Kenya denies sanctuary to chimps from Ebola-hit Liberia

Rescued chimp

Two young chimpanzees from Ebola-hit Liberia have been denied sanctuary at a Kenyan wildlife reserve, despite the fact that they have shown no signs of infection with the deadly virus.

The two-year-old female chimps, Sweet Pea and Guey, were rescued from animal traffickers by conservation group, the Project to End Great Ape Slavery (PEGAS), in April. Since then, they have been in the care of volunteers in the Liberian capital of Monrovia, but are now desperately in need of a permanent home.

Earlier this month, Kenya’s top vet rejected a request to move the primates to the country’s renowned wildlife sanctuary, Ol Pejeta Conservancy, due to concerns that they might transmit the Ebola virus.

‘There is a risk for us to import animals from West Africa because of Ebola,’ Kisa Juma Ngeiywa, Kenya’s Director of Veterinary Services, told Reuters. ‘There is no malice. We do not want to endanger the human and the animal populations in this country’.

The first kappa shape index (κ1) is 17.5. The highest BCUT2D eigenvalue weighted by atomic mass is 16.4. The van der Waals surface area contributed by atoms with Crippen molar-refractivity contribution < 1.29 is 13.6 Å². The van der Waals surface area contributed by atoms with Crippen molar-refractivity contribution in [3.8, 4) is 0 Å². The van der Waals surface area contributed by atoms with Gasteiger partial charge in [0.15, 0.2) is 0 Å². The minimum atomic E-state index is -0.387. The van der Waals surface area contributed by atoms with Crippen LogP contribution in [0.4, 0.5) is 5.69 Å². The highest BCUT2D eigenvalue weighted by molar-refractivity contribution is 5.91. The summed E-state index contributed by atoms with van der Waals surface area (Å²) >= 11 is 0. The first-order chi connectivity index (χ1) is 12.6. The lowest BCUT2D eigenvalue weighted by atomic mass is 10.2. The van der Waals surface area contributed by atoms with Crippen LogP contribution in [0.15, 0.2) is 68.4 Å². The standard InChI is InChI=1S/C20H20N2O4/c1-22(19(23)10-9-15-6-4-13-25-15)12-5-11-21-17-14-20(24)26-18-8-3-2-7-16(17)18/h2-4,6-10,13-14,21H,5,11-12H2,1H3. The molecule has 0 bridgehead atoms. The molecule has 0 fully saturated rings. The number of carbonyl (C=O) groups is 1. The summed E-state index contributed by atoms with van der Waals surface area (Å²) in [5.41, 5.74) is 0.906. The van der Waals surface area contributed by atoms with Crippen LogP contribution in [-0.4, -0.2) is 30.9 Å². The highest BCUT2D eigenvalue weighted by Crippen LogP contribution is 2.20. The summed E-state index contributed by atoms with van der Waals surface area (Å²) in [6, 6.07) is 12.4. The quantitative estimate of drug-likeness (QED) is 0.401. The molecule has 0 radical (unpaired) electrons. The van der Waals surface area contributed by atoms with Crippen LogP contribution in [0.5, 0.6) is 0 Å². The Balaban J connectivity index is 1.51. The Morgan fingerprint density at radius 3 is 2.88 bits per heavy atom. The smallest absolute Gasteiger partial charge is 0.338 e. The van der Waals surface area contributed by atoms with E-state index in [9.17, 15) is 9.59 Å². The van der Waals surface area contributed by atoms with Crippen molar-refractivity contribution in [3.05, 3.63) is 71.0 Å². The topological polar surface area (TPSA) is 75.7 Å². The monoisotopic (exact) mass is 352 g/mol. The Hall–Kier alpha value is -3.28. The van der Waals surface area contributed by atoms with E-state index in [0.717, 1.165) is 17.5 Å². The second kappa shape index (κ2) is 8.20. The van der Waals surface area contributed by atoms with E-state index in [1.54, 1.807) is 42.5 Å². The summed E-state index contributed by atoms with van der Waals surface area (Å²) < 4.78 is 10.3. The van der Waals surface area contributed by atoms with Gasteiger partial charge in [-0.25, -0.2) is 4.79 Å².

Daniel Stiles, PEGAS Project Manager, has annouced that the organisation plans to appeal the decision as he believes it has been made ‘without all the information’.

Chimpanzees can contract Ebola but they are not thought to be carriers of the disease, and no symptoms have been observed in either Sweet Pea or Guey.

One of several experts consulted by PEGAS, Dr Mike Cranfield, a primatologist and veterinarian from Gorilla Doctors, said: ‘Chimpanzees and gorillas are just as susceptible as humans and so if the animals were exposed to the Ebola virus they would either be dead or have survived the disease and therefore pose no more threat than humans who have recovered from the disease, which is considered nil.’

The World Health Organisation (WHO) has recorded around 27,000 cases and more than 11,000 deaths from Ebola in the three West African countries of Guinea, Liberia and Sierra Leone, since the recent outbreak began. Liberia was declared Ebola-free by the WHO in May, although there have been some reported cases since then.